Now how does this apply to Avila’s situation? Well, the baby was also using her body. And from the fact that she dumped him in the trash bin, we can see that she did not consent to letting him use her body. If a person does not have a right to use another person’s body without their consent, then he does not have a right to use her body. Therefore, there was nothing wrong with her stopping him from using her body.

But the baby was conscious and probably felt pain and fear right? Perhaps that’s what made leaving him in the garbage bin wrong. Well let’s apply that reasoning to the violinist story and see if it changes anything. The violinist is also conscious and would likely feel pain and fear if he was left to die of his kidney disease. Would that change your mind about the permissibility of you unplugging yourself from him? If not, then that shows that the fact that someone feels pain or fear as a result of your actions, does not change the moral permissibility of those actions. In the same way then, the fact that Avila’s baby could feel pain and fear, cannot change the moral permissibility of her stopping him from using her body.15

Or perhaps you’re thinking that by giving birth and taking the baby home with her instead of having an abortion, she did consent to letting the baby use her body. That is the same weak justification Thomson gave for holding to her position while condemning infanticide.16 But someone needs to give her a reality check. There could be several reasons why Avila did not seek an abortion. Maybe she just could just not afford one.17 Thomson does know that abortions aren’t free doesn’t she? But let’s go with the worst-case scenario. Perhaps she did initially choose to keep her baby. Does that mean she should be forced to continue looking after it if she changes her mind? Let me quote David Boonin to disabuse you of such an idiotic notion.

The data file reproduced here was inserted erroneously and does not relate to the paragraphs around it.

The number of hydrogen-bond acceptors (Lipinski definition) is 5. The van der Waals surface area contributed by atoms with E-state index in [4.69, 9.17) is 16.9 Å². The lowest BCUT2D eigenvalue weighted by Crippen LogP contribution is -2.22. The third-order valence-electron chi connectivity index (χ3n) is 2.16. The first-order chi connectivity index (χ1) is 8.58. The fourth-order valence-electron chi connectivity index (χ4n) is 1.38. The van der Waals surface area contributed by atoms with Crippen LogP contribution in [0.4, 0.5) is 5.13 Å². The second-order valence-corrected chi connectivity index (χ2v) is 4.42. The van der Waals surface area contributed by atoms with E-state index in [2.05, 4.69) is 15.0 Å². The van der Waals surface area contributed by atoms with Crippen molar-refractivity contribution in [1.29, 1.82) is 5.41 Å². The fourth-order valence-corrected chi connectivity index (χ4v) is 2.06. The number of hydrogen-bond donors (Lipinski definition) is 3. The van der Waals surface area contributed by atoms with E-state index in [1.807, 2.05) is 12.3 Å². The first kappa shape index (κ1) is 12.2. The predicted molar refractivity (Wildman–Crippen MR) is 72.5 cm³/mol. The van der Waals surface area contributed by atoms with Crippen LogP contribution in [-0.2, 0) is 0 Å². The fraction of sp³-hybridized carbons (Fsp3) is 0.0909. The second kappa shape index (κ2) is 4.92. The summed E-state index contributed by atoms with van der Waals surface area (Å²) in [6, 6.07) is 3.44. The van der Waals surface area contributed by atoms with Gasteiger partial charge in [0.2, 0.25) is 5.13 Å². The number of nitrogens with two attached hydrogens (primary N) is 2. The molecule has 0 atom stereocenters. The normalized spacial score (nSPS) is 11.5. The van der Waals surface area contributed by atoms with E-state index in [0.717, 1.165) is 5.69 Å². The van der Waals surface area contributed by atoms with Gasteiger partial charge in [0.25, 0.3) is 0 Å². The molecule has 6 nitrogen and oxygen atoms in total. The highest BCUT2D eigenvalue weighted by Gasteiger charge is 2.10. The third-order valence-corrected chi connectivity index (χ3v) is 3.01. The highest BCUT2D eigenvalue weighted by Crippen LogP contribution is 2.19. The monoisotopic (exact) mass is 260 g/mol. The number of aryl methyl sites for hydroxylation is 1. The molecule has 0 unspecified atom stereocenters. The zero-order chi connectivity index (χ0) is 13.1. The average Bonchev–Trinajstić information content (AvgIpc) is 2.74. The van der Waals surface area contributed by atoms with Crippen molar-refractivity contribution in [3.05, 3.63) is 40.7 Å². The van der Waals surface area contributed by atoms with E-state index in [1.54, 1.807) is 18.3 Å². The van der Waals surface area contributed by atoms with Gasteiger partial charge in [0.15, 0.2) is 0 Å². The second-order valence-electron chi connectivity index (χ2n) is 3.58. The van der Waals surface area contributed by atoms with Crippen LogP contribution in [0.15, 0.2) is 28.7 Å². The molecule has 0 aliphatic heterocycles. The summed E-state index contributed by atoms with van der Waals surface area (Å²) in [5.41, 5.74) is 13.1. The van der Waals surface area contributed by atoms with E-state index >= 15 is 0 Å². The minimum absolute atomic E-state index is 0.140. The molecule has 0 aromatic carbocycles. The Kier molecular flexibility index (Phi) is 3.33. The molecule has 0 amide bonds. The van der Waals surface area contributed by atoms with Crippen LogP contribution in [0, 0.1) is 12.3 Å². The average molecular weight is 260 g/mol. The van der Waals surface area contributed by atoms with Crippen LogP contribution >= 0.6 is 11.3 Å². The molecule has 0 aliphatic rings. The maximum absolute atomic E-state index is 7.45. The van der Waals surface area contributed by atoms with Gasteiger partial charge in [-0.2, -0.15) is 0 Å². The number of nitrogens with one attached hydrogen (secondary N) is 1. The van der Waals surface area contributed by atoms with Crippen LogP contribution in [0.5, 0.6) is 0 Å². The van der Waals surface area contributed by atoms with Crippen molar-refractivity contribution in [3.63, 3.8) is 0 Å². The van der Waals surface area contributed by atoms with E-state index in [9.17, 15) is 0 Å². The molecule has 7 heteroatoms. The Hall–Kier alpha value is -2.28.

Suppose, after all, that a woman made the following explicit agreement: Give me some money today, and tomorrow you can use my body in any way that you want even if by that time I have changed my mind and no longer want you to. Most of us would think this sort of contract to be simply invalid. As at least one writer sympathetic to the good samaritan argument has argued, “one cannot legitimately enslave oneself by waiving in advance one’s right to control one’s body.”… And if this is so, then even if we thought that by her actions the woman could legitimately be understood as attempting to consent to waive this right, we would still have to conclude that she has not in fact done so.18

(Of course, Boonin also is against child abandonment. But he seems to fail to realize this argument would justify it.) In the same way, I would argue that even if a woman has consented to waive her right to bodily autonomy by bringing the baby home, she cannot legitimately enslave herself.